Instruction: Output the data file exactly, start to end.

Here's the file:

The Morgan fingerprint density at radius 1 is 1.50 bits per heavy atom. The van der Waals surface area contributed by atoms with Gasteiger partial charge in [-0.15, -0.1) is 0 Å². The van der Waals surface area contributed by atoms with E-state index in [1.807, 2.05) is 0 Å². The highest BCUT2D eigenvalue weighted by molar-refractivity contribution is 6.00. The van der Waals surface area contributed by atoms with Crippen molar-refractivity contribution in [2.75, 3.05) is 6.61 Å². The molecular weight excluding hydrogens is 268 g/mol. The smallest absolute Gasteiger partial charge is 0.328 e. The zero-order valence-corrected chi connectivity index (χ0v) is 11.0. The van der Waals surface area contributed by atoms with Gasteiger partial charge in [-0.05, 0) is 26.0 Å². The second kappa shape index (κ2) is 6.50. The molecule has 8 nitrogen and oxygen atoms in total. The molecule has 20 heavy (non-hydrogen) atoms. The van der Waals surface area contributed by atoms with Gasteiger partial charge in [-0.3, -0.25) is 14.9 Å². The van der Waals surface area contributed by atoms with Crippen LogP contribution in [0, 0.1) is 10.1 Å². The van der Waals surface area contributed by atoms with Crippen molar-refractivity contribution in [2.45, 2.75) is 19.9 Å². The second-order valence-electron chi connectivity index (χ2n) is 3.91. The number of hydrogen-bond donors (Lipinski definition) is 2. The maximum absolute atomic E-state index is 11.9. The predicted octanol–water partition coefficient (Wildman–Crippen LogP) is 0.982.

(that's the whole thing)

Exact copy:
The Morgan fingerprint density at radius 1 is 1.50 bits per heavy atom. The van der Waals surface area contributed by atoms with Gasteiger partial charge in [-0.15, -0.1) is 0 Å². The van der Waals surface area contributed by atoms with E-state index in [1.807, 2.05) is 0 Å². The highest BCUT2D eigenvalue weighted by molar-refractivity contribution is 6.00. The van der Waals surface area contributed by atoms with Crippen molar-refractivity contribution in [2.75, 3.05) is 6.61 Å². The molecular weight excluding hydrogens is 268 g/mol. The smallest absolute Gasteiger partial charge is 0.328 e. The zero-order valence-corrected chi connectivity index (χ0v) is 11.0. The van der Waals surface area contributed by atoms with Gasteiger partial charge in [-0.05, 0) is 26.0 Å². The second kappa shape index (κ2) is 6.50. The molecule has 8 nitrogen and oxygen atoms in total. The molecule has 20 heavy (non-hydrogen) atoms. The van der Waals surface area contributed by atoms with Gasteiger partial charge in [-0.3, -0.25) is 14.9 Å². The van der Waals surface area contributed by atoms with Crippen LogP contribution in [0, 0.1) is 10.1 Å². The van der Waals surface area contributed by atoms with Crippen molar-refractivity contribution in [2.45, 2.75) is 19.9 Å². The second-order valence-electron chi connectivity index (χ2n) is 3.91. The number of hydrogen-bond donors (Lipinski definition) is 2. The maximum absolute atomic E-state index is 11.9. The predicted octanol–water partition coefficient (Wildman–Crippen LogP) is 0.982.